STONE

Bicycling (South Africa) - - Stone -

YYou learn things on a sev­en­day bike tour across the Scot­tish High­lands with a bunch of old BMX pros. You learn, for ex­am­ple, that your friends might not al­ways pri­ori­tise your per­sonal safety. As you strad­dle your burly ad­ven­ture bike at the precipice of a steep, rock-strewn de­scent, cov­ered in rainslick­ened moss, your friend will yell, “Ride it!” An­other will en­cour­age, “Yeah!” A third will pho­to­graph it.

The words of your wife – ‘Don’t do any­thing stupid’ – run through your head. You push hard with your right leg, throw your ass back over your sad­dle, and go.

At the bot­tom, you’ll turn to your friend, the pho­tog­ra­pher, and say, “Did you get it?”

Some­times the stones we find are be­tween our own ears. But for the first two days of our trip along Scot­land’s West High­land Way, most are be­neath our tyres.

We’d set off from Glas­gow with a rough agenda: to pedal to the very tip of the Isle of Skye, the iconic land­scape from which fa­mous YouTube street tri­als rider Danny MacAskill hails, to visit some whisky dis­til­leries (or to at least im­bibe a few bot­tles of ‘malt’, as the lo­cals say), and to overnight in Scot­land’s myth­i­cal both­ies, the cen­turies-old shel­ters that trail-worn trav­ellers are free to use.

Though we’d read about the both­ies, we still didn’t quite be­lieve they ex­isted, or know if we could find them. Most sit on pri­vate prop­erty and are ac­ces­si­ble only by re­mote dirt roads or trails. A core group of UK hill walk­ers and cy­clists, vol­un­teer mem­bers of the Moun­tain Both­ies As­so­ci­a­tion, man­age and main­tain the shel­ters. And up un­til about a decade ago, the bothy lo­ca­tions were shared al­most solely by word of mouth.

To­day, the MBA lists the co­or­di­nates of Scot­land’s nearly 100 both­ies on its web­site us­ing the UK grid ref­er­ence sys­tem, which isn’t su­per-help­ful un­less you’re a pro­fes­sional sur­veyor. How­ever, a re­cently re­leased book, The Scot­tish Bothy Bi­ble (writ­ten by a pro­fes­sional sur­veyor) of­fers more de­tail. Even with the bi­ble, find­ing both­ies isn’t

easy; but that’s one of the most ap­peal­ing things about them.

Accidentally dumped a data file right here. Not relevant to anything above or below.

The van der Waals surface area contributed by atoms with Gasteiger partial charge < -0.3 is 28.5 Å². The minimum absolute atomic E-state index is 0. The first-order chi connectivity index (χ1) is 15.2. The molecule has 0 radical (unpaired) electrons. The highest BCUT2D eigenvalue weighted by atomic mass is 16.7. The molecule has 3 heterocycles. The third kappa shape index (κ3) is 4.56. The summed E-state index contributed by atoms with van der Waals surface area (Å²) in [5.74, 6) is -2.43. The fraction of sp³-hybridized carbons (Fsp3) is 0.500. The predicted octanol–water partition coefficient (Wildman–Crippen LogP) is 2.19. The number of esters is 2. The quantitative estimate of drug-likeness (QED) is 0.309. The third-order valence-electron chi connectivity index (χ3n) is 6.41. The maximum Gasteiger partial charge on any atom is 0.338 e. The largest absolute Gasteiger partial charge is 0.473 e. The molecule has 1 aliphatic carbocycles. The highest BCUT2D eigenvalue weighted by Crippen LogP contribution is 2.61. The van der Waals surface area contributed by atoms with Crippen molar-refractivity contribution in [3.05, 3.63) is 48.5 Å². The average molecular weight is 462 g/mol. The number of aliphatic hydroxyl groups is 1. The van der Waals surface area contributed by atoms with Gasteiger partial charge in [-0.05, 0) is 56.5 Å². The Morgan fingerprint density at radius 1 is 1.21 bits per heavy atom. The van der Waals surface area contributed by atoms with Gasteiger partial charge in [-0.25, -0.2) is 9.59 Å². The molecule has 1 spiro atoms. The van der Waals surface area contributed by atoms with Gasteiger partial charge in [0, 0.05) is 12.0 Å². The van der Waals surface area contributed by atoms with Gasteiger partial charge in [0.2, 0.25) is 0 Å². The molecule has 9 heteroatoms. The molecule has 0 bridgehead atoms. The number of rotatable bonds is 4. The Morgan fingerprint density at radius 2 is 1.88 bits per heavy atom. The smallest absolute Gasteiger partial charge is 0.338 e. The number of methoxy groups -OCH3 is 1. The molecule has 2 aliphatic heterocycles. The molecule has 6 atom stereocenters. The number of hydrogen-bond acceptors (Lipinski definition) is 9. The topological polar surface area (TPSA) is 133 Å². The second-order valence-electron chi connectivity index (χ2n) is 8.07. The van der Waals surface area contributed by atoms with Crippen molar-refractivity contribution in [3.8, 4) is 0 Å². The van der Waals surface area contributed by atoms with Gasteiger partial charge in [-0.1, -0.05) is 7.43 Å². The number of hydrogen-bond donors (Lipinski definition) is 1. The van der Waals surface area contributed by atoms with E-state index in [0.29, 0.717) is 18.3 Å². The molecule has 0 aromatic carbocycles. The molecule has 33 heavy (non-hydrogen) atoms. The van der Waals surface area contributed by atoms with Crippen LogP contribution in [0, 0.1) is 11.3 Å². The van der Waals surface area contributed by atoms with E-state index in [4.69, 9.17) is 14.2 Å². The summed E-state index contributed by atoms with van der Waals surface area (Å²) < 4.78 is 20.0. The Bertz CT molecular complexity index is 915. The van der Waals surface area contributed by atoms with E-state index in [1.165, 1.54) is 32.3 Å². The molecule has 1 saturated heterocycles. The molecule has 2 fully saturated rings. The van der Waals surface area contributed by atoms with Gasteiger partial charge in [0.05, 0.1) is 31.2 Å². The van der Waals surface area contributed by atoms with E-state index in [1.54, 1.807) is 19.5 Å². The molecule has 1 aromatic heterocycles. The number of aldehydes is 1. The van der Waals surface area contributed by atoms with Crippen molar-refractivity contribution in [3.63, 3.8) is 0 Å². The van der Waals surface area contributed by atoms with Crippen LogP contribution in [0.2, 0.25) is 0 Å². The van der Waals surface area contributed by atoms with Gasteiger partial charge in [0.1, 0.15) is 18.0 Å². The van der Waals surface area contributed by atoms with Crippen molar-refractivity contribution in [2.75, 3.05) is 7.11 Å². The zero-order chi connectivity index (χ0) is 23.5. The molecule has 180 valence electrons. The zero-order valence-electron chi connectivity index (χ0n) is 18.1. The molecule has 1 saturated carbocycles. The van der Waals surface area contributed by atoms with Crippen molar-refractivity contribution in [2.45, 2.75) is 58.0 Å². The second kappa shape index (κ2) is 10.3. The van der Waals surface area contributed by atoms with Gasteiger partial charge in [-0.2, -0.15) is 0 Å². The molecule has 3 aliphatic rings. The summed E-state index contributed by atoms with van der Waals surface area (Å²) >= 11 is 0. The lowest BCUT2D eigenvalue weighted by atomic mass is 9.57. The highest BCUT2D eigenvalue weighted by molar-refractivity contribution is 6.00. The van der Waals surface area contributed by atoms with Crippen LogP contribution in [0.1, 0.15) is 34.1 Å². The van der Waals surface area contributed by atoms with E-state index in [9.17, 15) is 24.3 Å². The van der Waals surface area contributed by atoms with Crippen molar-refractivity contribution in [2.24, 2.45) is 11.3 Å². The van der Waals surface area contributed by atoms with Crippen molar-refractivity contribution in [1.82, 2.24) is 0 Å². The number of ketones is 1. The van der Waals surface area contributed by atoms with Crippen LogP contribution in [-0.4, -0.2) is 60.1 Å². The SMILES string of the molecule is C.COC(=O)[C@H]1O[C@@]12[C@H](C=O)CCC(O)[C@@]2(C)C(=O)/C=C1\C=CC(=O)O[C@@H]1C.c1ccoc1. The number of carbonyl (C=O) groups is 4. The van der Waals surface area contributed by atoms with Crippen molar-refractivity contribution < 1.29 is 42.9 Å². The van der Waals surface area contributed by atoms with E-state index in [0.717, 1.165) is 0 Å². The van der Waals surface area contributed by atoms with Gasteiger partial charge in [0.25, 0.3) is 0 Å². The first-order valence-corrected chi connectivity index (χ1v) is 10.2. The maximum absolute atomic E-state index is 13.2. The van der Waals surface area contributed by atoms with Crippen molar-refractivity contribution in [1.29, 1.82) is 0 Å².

Dur­ing the jour­ney, I was the fourth wheel on a crew com­pris­ing pho­tog­ra­pher Sandy Car­son, a Scot­tish ex-pat who now lives near me in the US, and two of his old friends from the UK, Dean Hearne and Nick Coombes. Decades ago, Sandy and Dean had been among the best freestyle BMX rid­ers in the world. Though they’d moved on from the BMX life­style years ago – Dean is also a pho­tog­ra­pher, and co-owns the on­line home decor and life­style shop The →uture Kept, while Nick has an of­fice gig with the UK gov­ern­ment – the three of them had stayed in touch.

Our first stop out of Glas­gow had been the Glen­goyne dis­tillery near the town of Dum­goyne, which has been bot­tling Scotch whisky ‘legally’ (wink, wink) since 1833. We bought a bot­tle of the 12-year-old, and then rushed to a ScotRail de­pot 27km away in Dum­bar­ton, mak­ing the train that would shut­tle us up into the High­lands by mere min­utes.

Out­door re­cre­ation’s in­grained in Scot­tish cul­ture, and north­bound trains fre­quently stop at iso­lated trail­heads. We sat with fel­low bike tourists and hik­ers. Near Tyn­drum, where the rail­way in­ter­sects the West High­land Way, we un­loaded and be­gan pedalling again.

A trail com­prised of old mil­i­tary roads, aban­doned rail­ways, and drovers’ paths that runs 154km from Mil­ngavie (just out­side Glas­gow) north to →ort Wil­liam, the West High­land Way is bet­ter suited to hik­ing than bike tour­ing. We made slow progress, muscling through fields of boul­ders and stop­ping to pho­to­graph the po­ten­tial spec­ta­cle brought on by peer pres­sure.

Along the trail Dean finds a sheep skull, lashes it to his wooden bas­ket, and later names it Doc. Sandy bombs a se­ries of brick stairs be­neath a rail­way bridge and breaks his rack. I dis­cover midges, the tiny Scot­tish in­sects that swarm your face and bite you as you fix your friend’s bro­ken rack.

As the evening light be­gins to fade, an in­ter­mit­tent mist rolls in. We turn onto a gravel road we be­lieve leads to a bothy called Gor­ton. We’d seen the shel­ter de­scribed on­line as “large, lonely... no fire­wood,” but knew lit­tle else – other than that it was built with solid stone walls.

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